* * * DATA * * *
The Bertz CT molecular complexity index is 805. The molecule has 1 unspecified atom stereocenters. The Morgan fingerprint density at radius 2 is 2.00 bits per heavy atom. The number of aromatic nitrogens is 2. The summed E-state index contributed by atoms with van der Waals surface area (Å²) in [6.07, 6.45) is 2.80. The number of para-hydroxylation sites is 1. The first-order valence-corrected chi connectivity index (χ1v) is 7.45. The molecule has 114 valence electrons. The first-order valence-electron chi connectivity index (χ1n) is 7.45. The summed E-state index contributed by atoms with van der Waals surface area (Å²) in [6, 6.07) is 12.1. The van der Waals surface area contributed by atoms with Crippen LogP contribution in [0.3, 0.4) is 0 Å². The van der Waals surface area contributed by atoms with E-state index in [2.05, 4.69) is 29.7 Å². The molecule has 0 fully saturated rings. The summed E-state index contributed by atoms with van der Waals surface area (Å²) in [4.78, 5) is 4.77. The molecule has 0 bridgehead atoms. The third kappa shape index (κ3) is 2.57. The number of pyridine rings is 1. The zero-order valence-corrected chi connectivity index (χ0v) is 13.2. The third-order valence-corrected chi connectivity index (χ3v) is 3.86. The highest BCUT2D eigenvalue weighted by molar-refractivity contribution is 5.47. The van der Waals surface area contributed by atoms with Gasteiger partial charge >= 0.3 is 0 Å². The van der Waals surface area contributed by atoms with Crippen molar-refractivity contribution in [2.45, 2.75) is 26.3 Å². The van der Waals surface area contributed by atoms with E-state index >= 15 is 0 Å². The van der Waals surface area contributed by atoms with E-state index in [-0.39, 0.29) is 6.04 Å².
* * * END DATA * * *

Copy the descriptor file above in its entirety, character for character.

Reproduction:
The Bertz CT molecular complexity index is 805. The molecule has 1 unspecified atom stereocenters. The Morgan fingerprint density at radius 2 is 2.00 bits per heavy atom. The number of aromatic nitrogens is 2. The summed E-state index contributed by atoms with van der Waals surface area (Å²) in [6.07, 6.45) is 2.80. The number of para-hydroxylation sites is 1. The first-order valence-corrected chi connectivity index (χ1v) is 7.45. The molecule has 114 valence electrons. The first-order valence-electron chi connectivity index (χ1n) is 7.45. The summed E-state index contributed by atoms with van der Waals surface area (Å²) in [6, 6.07) is 12.1. The van der Waals surface area contributed by atoms with Crippen LogP contribution in [0.3, 0.4) is 0 Å². The van der Waals surface area contributed by atoms with E-state index in [2.05, 4.69) is 29.7 Å². The molecule has 0 fully saturated rings. The summed E-state index contributed by atoms with van der Waals surface area (Å²) in [4.78, 5) is 4.77. The molecule has 0 bridgehead atoms. The third kappa shape index (κ3) is 2.57. The number of pyridine rings is 1. The zero-order valence-corrected chi connectivity index (χ0v) is 13.2. The third-order valence-corrected chi connectivity index (χ3v) is 3.86. The highest BCUT2D eigenvalue weighted by molar-refractivity contribution is 5.47. The van der Waals surface area contributed by atoms with Gasteiger partial charge >= 0.3 is 0 Å². The van der Waals surface area contributed by atoms with Crippen molar-refractivity contribution in [2.45, 2.75) is 26.3 Å². The van der Waals surface area contributed by atoms with E-state index >= 15 is 0 Å². The van der Waals surface area contributed by atoms with E-state index in [-0.39, 0.29) is 6.04 Å².